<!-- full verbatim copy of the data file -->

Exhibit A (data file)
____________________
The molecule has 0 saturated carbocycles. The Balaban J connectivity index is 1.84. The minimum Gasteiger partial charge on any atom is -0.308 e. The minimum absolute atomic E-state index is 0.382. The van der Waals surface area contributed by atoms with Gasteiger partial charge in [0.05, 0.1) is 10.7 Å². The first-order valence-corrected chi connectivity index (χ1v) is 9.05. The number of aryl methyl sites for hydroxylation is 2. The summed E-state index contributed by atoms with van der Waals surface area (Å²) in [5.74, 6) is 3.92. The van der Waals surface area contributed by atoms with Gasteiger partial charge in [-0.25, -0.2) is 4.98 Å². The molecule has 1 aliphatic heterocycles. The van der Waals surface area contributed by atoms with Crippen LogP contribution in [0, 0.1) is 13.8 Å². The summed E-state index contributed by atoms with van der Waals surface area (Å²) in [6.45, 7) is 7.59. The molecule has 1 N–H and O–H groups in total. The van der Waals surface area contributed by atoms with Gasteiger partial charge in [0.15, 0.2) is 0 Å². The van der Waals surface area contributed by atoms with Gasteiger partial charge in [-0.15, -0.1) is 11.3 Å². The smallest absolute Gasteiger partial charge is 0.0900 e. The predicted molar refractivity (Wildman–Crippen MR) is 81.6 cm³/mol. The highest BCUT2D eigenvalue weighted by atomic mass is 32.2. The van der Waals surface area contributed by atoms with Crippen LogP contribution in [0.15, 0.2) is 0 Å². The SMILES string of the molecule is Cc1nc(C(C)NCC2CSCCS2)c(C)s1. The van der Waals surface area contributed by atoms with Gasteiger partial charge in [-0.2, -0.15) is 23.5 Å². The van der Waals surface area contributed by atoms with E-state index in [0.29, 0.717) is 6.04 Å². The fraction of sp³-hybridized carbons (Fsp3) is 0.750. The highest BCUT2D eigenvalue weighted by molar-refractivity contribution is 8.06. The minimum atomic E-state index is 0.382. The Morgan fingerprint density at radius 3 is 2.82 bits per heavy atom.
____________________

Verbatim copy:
The molecule has 0 saturated carbocycles. The Balaban J connectivity index is 1.84. The minimum Gasteiger partial charge on any atom is -0.308 e. The minimum absolute atomic E-state index is 0.382. The van der Waals surface area contributed by atoms with Gasteiger partial charge in [0.05, 0.1) is 10.7 Å². The first-order valence-corrected chi connectivity index (χ1v) is 9.05. The number of aryl methyl sites for hydroxylation is 2. The summed E-state index contributed by atoms with van der Waals surface area (Å²) in [5.74, 6) is 3.92. The van der Waals surface area contributed by atoms with Gasteiger partial charge in [-0.25, -0.2) is 4.98 Å². The molecule has 1 aliphatic heterocycles. The van der Waals surface area contributed by atoms with Crippen LogP contribution in [0, 0.1) is 13.8 Å². The summed E-state index contributed by atoms with van der Waals surface area (Å²) in [6.45, 7) is 7.59. The molecule has 1 N–H and O–H groups in total. The van der Waals surface area contributed by atoms with Gasteiger partial charge in [0.15, 0.2) is 0 Å². The van der Waals surface area contributed by atoms with Gasteiger partial charge in [-0.15, -0.1) is 11.3 Å². The smallest absolute Gasteiger partial charge is 0.0900 e. The predicted molar refractivity (Wildman–Crippen MR) is 81.6 cm³/mol. The highest BCUT2D eigenvalue weighted by atomic mass is 32.2. The van der Waals surface area contributed by atoms with Crippen LogP contribution in [0.15, 0.2) is 0 Å². The SMILES string of the molecule is Cc1nc(C(C)NCC2CSCCS2)c(C)s1. The van der Waals surface area contributed by atoms with Gasteiger partial charge in [-0.2, -0.15) is 23.5 Å². The van der Waals surface area contributed by atoms with E-state index in [0.29, 0.717) is 6.04 Å². The fraction of sp³-hybridized carbons (Fsp3) is 0.750. The highest BCUT2D eigenvalue weighted by molar-refractivity contribution is 8.06. The minimum atomic E-state index is 0.382. The Morgan fingerprint density at radius 3 is 2.82 bits per heavy atom.